Wanting to scream


Life never returns to normal, it does not go back to that time before the tragedy that now – illusorily – we evoke as a period of calm. I open my datebook, try to resume my life, the blog, the Twitter messages… but nothing comes out. These last days have been too intense. The face of Reina Tamayo, in the shadows in front of the morgue where she prepared and dressed her son for his longest journey, is the only thing in my mind. Then the images of Wednesday piled on: arrests, beatings, violence, a jail cell with the stink of urine that adjoined another where Eugenio Leal and Ricardo Santiago demanded their rights.  The rest of the time I continue on like a mannequin, looking without seeing, furiously typing.

And so, there is no one who writes a coherent and restrained line. I so want to scream, but February 24 left me hoarse.

78 thoughts on “Wanting to scream

  1. Once again black persons in Cuba are giving the world an example of the love they have for the country, the strength of their race, the spirit of sacrifice and above all the admiration they feel for our great Antonio Maceo, a black Cuban fighter, the most outstanding general and leader in arms for the independence of the people from the Spanish Crown. The new Cuba will count on them as a pivotal sector of our future society based in race harmony and understanding. The Castro brothers hypocritally tried to use them against the white people and as tools of international propaganda.In reality they despised them and relegated them to second class citizens.The game is over. The Castro are at the verge of collapse, and the black people are giving them the ultimate nock outs.

  2. David Brookbank: you wrote:”Having worked at the U.S. Interests Section in 1994 and knowing many Cuban exiles intimately now, I can assure you that while all is not well in Cuba (just as it is not all well in many, many places in the collapsing U.S. nation and empire), the portrayal of Cuba in U.S. and other western media and in government propaganda is a combination of distortion, lies, and propaganda.” Based on the always present shortcomings of western free societies you apologize for the Cuban dictatorial regime.You affirm that the conditions of the Cuban people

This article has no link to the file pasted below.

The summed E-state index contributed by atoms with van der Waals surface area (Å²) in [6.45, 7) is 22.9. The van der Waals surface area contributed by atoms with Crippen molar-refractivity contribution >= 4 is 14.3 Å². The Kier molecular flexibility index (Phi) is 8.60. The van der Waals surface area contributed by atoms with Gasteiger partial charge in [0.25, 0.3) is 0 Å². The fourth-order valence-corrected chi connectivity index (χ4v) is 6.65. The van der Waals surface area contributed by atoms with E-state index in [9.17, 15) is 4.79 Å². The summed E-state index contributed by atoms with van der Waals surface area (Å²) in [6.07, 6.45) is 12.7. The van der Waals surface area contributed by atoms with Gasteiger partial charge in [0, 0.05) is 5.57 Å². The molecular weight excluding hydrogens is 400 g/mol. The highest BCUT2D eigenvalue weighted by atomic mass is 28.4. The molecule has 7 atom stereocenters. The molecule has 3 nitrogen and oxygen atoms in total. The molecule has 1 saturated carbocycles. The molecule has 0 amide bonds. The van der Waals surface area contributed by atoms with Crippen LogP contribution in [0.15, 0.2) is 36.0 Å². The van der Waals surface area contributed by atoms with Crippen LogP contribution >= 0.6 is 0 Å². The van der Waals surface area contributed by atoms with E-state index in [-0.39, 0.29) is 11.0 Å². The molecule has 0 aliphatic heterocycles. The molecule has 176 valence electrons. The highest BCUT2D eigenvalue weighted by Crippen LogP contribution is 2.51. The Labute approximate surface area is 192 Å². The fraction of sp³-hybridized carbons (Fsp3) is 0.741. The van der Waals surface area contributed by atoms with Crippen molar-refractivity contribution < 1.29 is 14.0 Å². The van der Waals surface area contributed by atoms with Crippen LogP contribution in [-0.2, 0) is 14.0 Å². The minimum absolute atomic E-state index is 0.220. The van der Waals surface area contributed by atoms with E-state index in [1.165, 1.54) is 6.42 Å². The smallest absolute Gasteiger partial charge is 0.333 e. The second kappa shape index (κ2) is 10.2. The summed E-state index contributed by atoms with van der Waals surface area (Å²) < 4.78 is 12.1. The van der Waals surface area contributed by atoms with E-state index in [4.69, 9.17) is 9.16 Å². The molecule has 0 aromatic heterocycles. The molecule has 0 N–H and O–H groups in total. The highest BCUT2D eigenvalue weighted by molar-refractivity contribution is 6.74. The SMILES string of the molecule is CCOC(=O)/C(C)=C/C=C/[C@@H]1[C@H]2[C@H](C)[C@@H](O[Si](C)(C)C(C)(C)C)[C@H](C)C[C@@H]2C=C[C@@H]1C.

as oppressed are just lies of the international capitalist systems. Well, one has to be completely sold to the Communist propaganda machine not to see the reality that you apologize for.You write that you worked at the U.S. Interest Section in 1994,did you ever wonder why thousand of Cubans wanted to get our of Cuba, legally or ilegally by sea or whatever possible way? You are just, in my opinion, a brainwashed fanatic Marxist.And certainly, one who should not work for any official
    entity of the US government,although with so many Leftists running the State Department we should not be surprised at all.May God spare USA of “citizens” like you!

  3. Gathering a 100,000 people in Cuba is not difficult. In fact, crowds of a million plus are not uncommon in Cuba. Type PazSinFronteras.org into your browser and watch parts of the 9/20/2009 concert in Havana in the Plaza of the Revolution, one of the ten largest concerts in history. The problem is that the only gatherings of that size that can be generated are peaceful assemblies of the Cuban people celebrating and enjoying themselves or manifesting their rejection of the US imperial efforts directed at further destroying their country, maintaining the embargo, and preventing “free” U.S. citizens from traveling to Cuba to see the country. Having worked at the U.S. Interests Section in 1994 and knowing many Cuban exiles intimately now, I can assure you that while all is not well in Cuba (just as it is not all well in many, many places in the collapsing U.S. nation and empire), the portrayal of Cuba in U.S. and other western media and in government propaganda is a combination of distortion, lies, and propaganda. Saludos to Yoani. A word of caution to readers of this blog to do your own due diligence in attempting to understand Cuba, the US and the world. There is information here but it not necessarily “truth”.

  4. Cuba has lost its fabricated worldwide respect. Please everyone keep up the pressure so that maybe change can take place.

  5. Its time the government serves its people. Don’t scream, make a big sign and take it to the streets. The jails are full and soon in the public eye. The recent pictures of Cubas famous MAZORRA are dispicable.

  6. Yoani thanks for sticking to this blog. Stay strong and always keep your head up!”HASTA LA VICTORIA SIEMPRE”…

  7. Juan your lider maximo of 50 years has milked your country dry. The country is in shambles, the majority (not Castro’s) are hungry, good health care is for the tourist money. Blame is always given to others, infact Raul Castro blamed the death of Orlando Zapata Tamayo on the USA, and today we read its because he did not have a TV or phone in his cell. What a CROCK. The SPIN Cuba is always famous for. Orlando Zapata Tamayo was beat inside Cuban jails by Cuban gaurds. Juan you have done your share to create Spin so you have earned your JAVITA for the year. I hear the Spaniards have closed the juice factory and now thinking about removing the SOAP FACTORY also.. I’m sure the US will also be blamed for this as they make a great scape goat for all you chearleaders of a failed abusive selfserving racist system.